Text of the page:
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When was the last time a business book made you smile? I believe this book will put a smile on the face of even the most discouraged business person. It’s a fable about a group of penguins whose iceberg may or may not be melting. If it melts it will break apart and leave the group homeless, and many penguins would die. Only Fred can see the potential disaster, but he’s a nobody in the penguin colony. Fred finally gets an audience with Alice, one of the leaders, and he shows her the fissures and other symptoms of melting. Alice is amazed that she had managed to ignore the signs, and she takes the problem to the leadership council.
The leaders have a variety of reactions, like leaders in all organizations. Some of them debate the validity of Fred’s statistics. One falls asleep. Another nods at everything because he is uncomfortable with numbers, but doesn’t understand a thing. In desperation, Fred constructs a model of their iceberg that shows the problem, but even he cannot guarantee 100% that the iceberg is melting, only that it appears to be. The head penguins realize that they need to tell the rest of the colony about this potential disaster. They call a general meeting, with the purpose of reducing complacency and increasing urgency.
One of my favorite things about coaching people on their 360 feedback results is talking to them about their strengths. Invariably, when managers have studied their reports before talking with me, they are very clear about what they see as their weaknesses. They almost never notice or take stock of their strengths, which are just as obvious to me as their weaknesses are to them. So we spend some time identifying their strengths and talking about how these can be leveraged to manage weaker areas that might be impacting their performance and slowing their careers. People are usually grateful for these insights, which they might not have gotten on their own.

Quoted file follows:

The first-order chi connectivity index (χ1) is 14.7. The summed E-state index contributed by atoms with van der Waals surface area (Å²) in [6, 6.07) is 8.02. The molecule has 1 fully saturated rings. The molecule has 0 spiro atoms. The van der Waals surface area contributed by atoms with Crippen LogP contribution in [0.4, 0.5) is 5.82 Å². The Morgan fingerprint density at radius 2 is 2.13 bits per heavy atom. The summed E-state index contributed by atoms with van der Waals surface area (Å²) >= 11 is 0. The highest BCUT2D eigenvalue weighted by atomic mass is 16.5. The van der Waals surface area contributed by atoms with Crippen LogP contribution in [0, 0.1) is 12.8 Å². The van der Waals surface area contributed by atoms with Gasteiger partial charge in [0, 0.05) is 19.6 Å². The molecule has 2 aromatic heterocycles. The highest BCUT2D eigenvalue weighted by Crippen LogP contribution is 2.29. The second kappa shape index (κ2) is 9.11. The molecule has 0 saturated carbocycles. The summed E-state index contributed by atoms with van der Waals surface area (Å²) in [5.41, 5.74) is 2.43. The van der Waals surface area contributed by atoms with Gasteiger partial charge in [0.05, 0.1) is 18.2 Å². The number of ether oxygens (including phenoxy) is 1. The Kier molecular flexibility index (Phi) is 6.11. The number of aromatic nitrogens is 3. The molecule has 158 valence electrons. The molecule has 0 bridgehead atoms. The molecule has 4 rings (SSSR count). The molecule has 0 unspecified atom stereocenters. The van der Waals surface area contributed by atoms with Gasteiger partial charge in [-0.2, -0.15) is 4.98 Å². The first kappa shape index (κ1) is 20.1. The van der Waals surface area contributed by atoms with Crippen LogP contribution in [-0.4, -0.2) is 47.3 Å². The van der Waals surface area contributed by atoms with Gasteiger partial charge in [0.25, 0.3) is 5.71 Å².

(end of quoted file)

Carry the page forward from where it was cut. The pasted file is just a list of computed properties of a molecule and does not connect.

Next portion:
I was interested in reading this book because I hoped it would be one I could recommend to people when they receive their feedback reports or who are learning to lead and manage others. Unfortunately, it didn’t live up to my hopes, even though it has some useful information. Let me address the book’s strengths first.
Don’t mistake this Covey with his father, author of the “7 Habits” series. He is his own person, and has written a book that could revolutionize our view of trust in organizations. I highly recommend this book; it is deep and thorough and not to be read in a few evenings. The information and wisdom it possesses should be savored, pondered, and integrated slowly for the greatest impact. When corporate scandals, terrorist threats, and betrayal by our leaders have created low trust on nearly every front, Covey maintains that the ability to establish, grow, extend, and restore trust with all stakeholders is the key leadership competency of the new global economy.
Trust is defined as having confidence. When you trust people, you have confidence in them – in their integrity and their abilities. When you distrust people, you are suspicious of them. Covey cites a study showing that total return to shareholders in high-trust organizations is almost three times higher than the return in low-trust organizations. On a personal level, high-trust individuals are more likely to be promoted, make more money, receive the best opportunities, and have more fulfilling and joyful relationships.
Dr. Goldsmith is one of corporate America’s preeminent executive coaches. He charges a lot for his services, and his clients enthusiastically assert that he’s worth it. But if you don’t have the money to hire him personally, you will get a flavor for his work by reading this fine book. And you might see yourself in its pages.
This book is designed to help successful people become even more successful by identifying an interpersonal problem that they need to stop. Goldsmith discusses the twenty habits that often cause successful people problems. These include: winning too much (the behavior that encompasses many of the other problems), adding too much value, making destructive comments, speaking when angry, withholding information, and not listening.
Goldsmith’s solution to these interpersonal career stoppers is to understand what you need to change and then move through his formula for making lasting change. The most daunting step is deciding what needs to change. Goldsmith warns us not to undertake changing more than one item on the list at a time. To help you choose, Goldsmith strongly recommends getting feedback from those who see you regularly.